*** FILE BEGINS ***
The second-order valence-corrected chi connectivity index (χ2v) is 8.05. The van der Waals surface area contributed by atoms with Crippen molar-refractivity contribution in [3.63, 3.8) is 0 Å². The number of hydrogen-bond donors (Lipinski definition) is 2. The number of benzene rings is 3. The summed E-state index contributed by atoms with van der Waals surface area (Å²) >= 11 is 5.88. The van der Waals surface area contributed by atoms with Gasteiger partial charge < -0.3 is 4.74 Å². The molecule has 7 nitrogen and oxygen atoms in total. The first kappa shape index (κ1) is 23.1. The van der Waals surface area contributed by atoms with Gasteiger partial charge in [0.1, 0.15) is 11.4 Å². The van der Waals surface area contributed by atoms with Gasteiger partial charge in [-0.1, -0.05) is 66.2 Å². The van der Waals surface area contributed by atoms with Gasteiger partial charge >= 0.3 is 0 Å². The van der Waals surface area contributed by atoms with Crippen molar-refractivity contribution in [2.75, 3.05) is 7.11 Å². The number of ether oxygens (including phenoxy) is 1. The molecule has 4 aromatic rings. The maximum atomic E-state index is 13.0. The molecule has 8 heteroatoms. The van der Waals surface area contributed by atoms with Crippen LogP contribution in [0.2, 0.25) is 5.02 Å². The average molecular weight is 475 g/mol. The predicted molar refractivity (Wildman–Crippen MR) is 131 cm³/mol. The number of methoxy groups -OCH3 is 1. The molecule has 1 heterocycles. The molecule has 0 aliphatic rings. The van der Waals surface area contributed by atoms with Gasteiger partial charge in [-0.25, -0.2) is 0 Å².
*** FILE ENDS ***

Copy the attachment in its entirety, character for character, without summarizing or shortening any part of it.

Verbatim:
The second-order valence-corrected chi connectivity index (χ2v) is 8.05. The van der Waals surface area contributed by atoms with Crippen molar-refractivity contribution in [3.63, 3.8) is 0 Å². The number of hydrogen-bond donors (Lipinski definition) is 2. The number of benzene rings is 3. The summed E-state index contributed by atoms with van der Waals surface area (Å²) >= 11 is 5.88. The van der Waals surface area contributed by atoms with Gasteiger partial charge < -0.3 is 4.74 Å². The molecule has 7 nitrogen and oxygen atoms in total. The first kappa shape index (κ1) is 23.1. The van der Waals surface area contributed by atoms with Gasteiger partial charge in [0.1, 0.15) is 11.4 Å². The van der Waals surface area contributed by atoms with Gasteiger partial charge in [-0.1, -0.05) is 66.2 Å². The van der Waals surface area contributed by atoms with Gasteiger partial charge >= 0.3 is 0 Å². The van der Waals surface area contributed by atoms with Crippen molar-refractivity contribution in [2.75, 3.05) is 7.11 Å². The number of ether oxygens (including phenoxy) is 1. The molecule has 4 aromatic rings. The maximum atomic E-state index is 13.0. The molecule has 8 heteroatoms. The van der Waals surface area contributed by atoms with Crippen LogP contribution in [0.2, 0.25) is 5.02 Å². The average molecular weight is 475 g/mol. The predicted molar refractivity (Wildman–Crippen MR) is 131 cm³/mol. The number of methoxy groups -OCH3 is 1. The molecule has 1 heterocycles. The molecule has 0 aliphatic rings. The van der Waals surface area contributed by atoms with Gasteiger partial charge in [-0.25, -0.2) is 0 Å².